Photocredit: Patricia Willocq Photography
Colourism is not only a problematic issue in our continent but is elevated to a life threatening cause. indigenous African Albinos barely feel in a safe space in 7 of our 54 nations.
New independent UN Expert Ikponwosa Ero alerted that people with albinism are being hacked off with machetes, hunted for witch craft rituals and have their graves dug out. With only eight months in research, there have been reports of 40 attacks across 7 countries in rural areas that were never previously reported. Certain instances including victims’ family members being complicit to this heinous crime.
In the black market, body parts of people with albinism are traded on high rising prices. Prices range from $2000 for a limb to $75 000 for the corpse. There have also been reports of victims being mutilated while they are still alive. Having their limbs, eyes, heads and hair hacked off. The belief here is that medicine is only more effective when a victim screams. These are all stimulated by myths, such as the belief that albinos are not human beings, but sub-humans or ghosts and just disappear. Women with albinism have reported sexual assaults, as there are also myths that sex with women with albinism cures HIV/AIDS. Children are usually at the forefront of discrimination and assault as there is also a belief that the younger, and more innocent they are, the stronger the traditional medicine is.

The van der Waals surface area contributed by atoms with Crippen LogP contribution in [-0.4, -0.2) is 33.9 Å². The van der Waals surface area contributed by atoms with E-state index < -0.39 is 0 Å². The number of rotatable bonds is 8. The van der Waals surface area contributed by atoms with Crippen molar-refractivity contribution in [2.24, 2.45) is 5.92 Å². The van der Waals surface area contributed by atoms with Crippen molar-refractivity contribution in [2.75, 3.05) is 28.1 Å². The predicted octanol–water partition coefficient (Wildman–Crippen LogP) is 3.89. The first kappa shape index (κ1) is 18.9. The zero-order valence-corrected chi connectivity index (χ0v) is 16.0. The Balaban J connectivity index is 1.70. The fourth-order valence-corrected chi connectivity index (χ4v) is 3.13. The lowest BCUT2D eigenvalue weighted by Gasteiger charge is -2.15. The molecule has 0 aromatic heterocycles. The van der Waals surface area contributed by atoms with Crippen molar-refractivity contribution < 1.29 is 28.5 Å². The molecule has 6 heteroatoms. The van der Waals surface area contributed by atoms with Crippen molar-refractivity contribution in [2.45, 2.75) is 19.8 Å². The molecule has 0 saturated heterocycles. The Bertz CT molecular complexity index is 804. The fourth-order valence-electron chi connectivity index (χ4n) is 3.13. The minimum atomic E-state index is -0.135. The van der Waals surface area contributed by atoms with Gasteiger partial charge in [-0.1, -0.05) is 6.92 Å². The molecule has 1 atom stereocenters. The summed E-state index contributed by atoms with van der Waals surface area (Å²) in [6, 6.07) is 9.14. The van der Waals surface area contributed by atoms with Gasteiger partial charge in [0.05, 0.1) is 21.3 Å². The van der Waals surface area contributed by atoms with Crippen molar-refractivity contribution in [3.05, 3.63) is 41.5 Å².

On an international front, Ero sees addressing this issue under the International Convention on the Elimination of All Forms of Racial Discrimination. Seeing that these govern the concept of racial discrimination based on race, colour, descent, national and/or ethnic origin. The issue can still be address on an international platform as albinism is met with stigma and discrimination across the global society, and indifference garnered with passivity has been a constant response to individual cases.
In her report, she further stated that an immediate and effective plan of action to wipe out any form of attacks must be implemented. This includes the immediate investigation of allegations and prosecuting alleged perpetrators. Further, appropriating legal, social, psychological and medical assistance particularly for victims, as well as re-integrating displaced victims into a safe society.
View her full report on behalf of the office of the UN High Commissioner for Human Rights here